The Complete Badminton Guide
Table of Contents
Before a game begins, a coin is tossed to decide which player or players serve first and which end they stand. Unless otherwise stated, players run the best of three games. Players change ends of court at the beginning of the second game, and, if a third game is played, at the beginning of this game too.
After the toss, the server stands on the right-hand side of the court, hitting the bird diagonally over the net into the left-hand side of the opposition’s half. The server and the player receiving the serve must have some part of both feet on the ground within the correct area to serve, or to receive the serve. A foot on the boundary line – the line at the back of the court – is considered out of play.
The serving player loses the right to serve if a fault is made, and the opponent then takes on this advantageous role. A player should not serve until their opponent is ready. If the opponent attempts to return the shuttlecock, he or she cannot claim they were not ready to receive the serve.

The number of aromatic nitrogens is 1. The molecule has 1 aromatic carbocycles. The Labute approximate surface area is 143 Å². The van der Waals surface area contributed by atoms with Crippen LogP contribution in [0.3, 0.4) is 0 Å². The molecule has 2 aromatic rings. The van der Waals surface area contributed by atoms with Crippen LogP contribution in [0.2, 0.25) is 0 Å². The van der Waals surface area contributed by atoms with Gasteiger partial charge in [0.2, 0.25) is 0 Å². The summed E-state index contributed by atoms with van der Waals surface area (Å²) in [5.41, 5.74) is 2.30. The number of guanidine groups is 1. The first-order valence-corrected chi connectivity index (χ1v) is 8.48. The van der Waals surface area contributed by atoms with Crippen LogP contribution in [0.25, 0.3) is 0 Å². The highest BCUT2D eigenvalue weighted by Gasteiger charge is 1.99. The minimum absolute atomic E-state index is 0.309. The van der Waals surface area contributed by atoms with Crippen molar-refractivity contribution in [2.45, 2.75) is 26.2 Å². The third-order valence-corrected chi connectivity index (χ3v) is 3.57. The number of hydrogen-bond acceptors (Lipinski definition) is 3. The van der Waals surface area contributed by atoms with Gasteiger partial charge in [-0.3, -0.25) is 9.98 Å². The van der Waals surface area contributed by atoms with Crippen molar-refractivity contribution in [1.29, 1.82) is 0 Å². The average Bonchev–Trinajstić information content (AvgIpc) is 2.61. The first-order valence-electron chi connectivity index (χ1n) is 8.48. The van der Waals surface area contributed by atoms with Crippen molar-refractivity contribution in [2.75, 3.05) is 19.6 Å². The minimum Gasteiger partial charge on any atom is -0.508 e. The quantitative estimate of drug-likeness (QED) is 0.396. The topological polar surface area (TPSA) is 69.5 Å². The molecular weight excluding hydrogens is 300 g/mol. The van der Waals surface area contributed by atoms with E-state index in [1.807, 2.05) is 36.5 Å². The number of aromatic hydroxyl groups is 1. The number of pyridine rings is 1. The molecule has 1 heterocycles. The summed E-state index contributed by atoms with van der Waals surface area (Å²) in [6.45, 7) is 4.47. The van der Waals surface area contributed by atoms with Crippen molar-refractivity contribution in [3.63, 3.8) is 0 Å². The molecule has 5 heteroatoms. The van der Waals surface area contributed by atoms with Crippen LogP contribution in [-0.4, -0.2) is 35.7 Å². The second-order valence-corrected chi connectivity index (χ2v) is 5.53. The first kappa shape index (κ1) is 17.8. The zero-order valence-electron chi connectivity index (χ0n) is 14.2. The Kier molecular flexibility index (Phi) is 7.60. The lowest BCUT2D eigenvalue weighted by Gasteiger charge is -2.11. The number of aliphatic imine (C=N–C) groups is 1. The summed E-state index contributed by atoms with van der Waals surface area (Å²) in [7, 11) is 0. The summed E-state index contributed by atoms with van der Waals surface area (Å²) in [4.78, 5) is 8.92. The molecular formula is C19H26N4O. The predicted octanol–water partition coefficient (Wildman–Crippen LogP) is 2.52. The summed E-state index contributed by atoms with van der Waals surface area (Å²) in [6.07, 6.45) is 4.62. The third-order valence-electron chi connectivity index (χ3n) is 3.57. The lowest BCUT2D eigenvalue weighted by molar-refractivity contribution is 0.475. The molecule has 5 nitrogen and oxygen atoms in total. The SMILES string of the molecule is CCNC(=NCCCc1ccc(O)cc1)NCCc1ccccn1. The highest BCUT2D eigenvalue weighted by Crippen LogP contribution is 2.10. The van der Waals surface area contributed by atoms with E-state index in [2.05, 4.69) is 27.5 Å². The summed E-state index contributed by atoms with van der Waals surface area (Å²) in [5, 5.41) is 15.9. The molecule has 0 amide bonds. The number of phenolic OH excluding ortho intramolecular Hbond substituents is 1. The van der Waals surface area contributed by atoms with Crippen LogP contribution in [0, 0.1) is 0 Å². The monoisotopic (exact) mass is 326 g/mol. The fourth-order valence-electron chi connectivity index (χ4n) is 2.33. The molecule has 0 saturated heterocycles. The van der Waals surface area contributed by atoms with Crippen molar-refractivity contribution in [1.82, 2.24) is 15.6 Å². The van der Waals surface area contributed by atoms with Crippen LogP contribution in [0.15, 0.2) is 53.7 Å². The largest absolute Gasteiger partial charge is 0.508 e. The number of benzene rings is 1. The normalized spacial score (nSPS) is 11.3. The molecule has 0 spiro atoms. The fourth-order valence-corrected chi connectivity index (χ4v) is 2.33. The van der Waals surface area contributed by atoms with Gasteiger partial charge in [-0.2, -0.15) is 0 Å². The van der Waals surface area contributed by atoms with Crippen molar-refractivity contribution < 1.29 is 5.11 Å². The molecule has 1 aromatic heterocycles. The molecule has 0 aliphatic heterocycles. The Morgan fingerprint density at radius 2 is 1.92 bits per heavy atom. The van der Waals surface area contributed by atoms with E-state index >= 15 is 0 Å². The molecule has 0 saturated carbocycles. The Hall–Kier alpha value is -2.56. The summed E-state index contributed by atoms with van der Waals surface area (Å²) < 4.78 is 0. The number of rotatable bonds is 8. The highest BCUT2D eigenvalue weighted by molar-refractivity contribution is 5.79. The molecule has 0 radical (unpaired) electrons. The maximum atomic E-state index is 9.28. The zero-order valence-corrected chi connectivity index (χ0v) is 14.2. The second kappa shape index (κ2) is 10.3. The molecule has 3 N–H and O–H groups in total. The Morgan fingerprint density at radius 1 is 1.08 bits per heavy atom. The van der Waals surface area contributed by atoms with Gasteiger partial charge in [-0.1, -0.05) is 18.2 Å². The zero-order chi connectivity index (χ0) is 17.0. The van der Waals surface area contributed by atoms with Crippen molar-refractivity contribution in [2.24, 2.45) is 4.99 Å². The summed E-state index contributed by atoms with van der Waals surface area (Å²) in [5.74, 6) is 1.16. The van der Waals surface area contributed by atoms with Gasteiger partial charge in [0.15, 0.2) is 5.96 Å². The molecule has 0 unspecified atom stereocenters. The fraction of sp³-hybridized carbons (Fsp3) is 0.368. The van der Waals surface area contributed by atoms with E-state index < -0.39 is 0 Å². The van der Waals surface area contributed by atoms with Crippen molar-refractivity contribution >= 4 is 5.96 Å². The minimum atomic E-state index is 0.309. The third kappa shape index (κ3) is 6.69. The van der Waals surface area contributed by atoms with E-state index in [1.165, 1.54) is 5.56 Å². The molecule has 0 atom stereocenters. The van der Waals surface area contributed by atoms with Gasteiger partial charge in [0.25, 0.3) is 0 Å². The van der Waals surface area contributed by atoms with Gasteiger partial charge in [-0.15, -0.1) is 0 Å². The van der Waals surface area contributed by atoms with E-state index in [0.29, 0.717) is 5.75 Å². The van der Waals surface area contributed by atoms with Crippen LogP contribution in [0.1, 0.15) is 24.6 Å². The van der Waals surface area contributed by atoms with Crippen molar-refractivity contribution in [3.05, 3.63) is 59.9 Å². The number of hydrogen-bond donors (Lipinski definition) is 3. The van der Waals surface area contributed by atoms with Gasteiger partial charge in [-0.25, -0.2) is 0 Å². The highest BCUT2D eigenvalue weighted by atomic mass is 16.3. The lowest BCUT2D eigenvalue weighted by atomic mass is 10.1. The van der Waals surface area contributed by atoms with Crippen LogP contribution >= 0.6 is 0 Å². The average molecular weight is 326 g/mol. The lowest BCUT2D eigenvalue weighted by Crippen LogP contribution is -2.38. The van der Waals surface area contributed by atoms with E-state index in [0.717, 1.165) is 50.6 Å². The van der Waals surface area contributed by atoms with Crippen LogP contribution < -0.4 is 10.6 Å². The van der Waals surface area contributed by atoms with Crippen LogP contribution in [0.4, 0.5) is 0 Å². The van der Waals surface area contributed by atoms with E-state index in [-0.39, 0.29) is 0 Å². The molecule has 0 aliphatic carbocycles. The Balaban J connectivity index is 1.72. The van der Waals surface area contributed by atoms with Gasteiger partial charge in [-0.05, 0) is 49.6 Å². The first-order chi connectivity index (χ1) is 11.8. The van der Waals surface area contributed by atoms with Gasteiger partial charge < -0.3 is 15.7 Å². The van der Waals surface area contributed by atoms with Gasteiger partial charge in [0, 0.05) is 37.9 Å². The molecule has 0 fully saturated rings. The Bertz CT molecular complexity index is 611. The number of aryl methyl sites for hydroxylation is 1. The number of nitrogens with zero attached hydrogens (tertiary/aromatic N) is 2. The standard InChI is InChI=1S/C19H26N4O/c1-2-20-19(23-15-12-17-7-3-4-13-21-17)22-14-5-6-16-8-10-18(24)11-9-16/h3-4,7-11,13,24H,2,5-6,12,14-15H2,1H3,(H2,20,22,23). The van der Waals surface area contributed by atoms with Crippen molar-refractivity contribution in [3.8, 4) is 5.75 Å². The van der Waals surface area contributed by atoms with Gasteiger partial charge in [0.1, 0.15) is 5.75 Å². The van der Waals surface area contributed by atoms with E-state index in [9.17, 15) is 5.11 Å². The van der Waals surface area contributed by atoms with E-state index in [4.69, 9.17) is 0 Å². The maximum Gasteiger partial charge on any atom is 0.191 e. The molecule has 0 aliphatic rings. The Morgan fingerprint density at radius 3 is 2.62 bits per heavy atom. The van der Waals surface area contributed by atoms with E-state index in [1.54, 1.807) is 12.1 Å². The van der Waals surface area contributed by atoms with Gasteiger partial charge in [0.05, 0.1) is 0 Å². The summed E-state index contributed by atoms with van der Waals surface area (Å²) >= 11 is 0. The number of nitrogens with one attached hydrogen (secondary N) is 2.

After the initial serve, if the shuttlecock is not returned, or if the opposition makes a fault, the server scores a point. This is the only way points are scored. The sole aim of the player receiving the serve is to prevent the server from scoring.
In 2006 Badminton undertook a change in the scoring system which will be detailed later.
How to Play Badminton Doubles
In a doubles game, the receiver must alternate with each serve. If the other doubles player touches the shuttlecock, the serving side is rewarded a point. If a fault is made by the serving side, the right to serve is lost, because only one of the doubles pair beginning the game can serve.